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IT Professional with more than 16 years experience in IT especially in the area of full life-cycle of Web/Desktop Applications Development, Database Development, Software Engineering, Consultancy, Data Management, Data Quality, Data Migrations, Reporting, ERP support, etc.

Friday, January 29, 2010

Reports - Ways of Looking at Data – Part I

    In two previous posts I was talking about the Level of Detail and the Level of Accuracy used in Reports, though from theory to practice is a long way and things are not always so clear as we would like them to be. Initially I wanted to exemplify the ideas with some queries based on Invoice Header/Lines example, though such an attempt supposes the construction and population of several tables– not the best thing to do when introducing concepts. AdventureWorks database’s tables seems the easiest way to start, the Purchase Orders (PO) Header/Details tables offering similar scenarios as the Invoice Header/Lines, in addition there are other tables that could be used together with them in order to demonstrate various techniques and reporting needs.

    First things first, even if in a Parent/Child situation as the one of the POs most of the examples deal with reports based on Parent & Chidren information together, it’s a good idea to start understanding first the Parent and then the Child element, in this case the PO Header and then the PO Lines. A query on PO Headers would include also the referenced tables – Vendors, Shipment Methods, Employees, etc. In case of big tables a query would typically include the most important attributes, while from referenced tables are included the most used elements.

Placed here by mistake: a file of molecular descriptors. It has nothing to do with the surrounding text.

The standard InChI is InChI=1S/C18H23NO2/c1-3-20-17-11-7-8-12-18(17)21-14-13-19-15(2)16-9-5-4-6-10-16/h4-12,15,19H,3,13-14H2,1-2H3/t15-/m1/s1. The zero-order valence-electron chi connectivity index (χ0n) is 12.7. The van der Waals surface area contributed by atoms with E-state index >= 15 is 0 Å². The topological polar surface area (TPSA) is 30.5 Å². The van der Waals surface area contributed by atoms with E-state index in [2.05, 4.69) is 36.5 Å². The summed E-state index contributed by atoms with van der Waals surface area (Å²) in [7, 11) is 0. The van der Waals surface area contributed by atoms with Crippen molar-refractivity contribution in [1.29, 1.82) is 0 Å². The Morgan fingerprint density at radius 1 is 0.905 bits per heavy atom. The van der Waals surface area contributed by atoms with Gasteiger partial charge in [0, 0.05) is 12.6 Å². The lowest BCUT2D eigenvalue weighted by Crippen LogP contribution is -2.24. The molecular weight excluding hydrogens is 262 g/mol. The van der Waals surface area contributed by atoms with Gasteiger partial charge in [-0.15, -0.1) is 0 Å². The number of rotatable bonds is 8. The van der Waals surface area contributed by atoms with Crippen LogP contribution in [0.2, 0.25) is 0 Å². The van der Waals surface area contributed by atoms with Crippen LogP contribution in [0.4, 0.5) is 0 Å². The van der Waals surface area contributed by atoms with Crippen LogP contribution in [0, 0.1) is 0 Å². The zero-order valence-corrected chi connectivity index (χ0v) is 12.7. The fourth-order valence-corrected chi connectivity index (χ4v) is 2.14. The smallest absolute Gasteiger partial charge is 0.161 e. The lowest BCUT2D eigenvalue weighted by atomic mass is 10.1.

Before further using the query it’s always a good idea to check the variations in cardinality starting from the main table, and increasingly with each join, this test allowing identifying the incorrect joins. When a WHERE clause is involved, it’s easier to use the comment characters (/* … */) and uncomment each join gradually.
    Sometimes it makes sense to encapsulate the query in a view, allowing thus to reuse the logic when needed, minimize maintainability, enforce vertical and horizontal security – to mentioned just a few of views’ benefits. It’s said that views are coming with a slight decrease in performance, though there is always a trade between performance and reusability, including in OOP. It’s recommended to use query writing best practices and target to design your queries for the best performance. Excepting the columns from the initial query, in a view it’s recommended to add also the IDs used in the joins, for faster records filtering or for easier troubleshooting. I prefer to add them in front of the other attributes, though their use could be facilitated when grouped together with the attributes from the table referenced.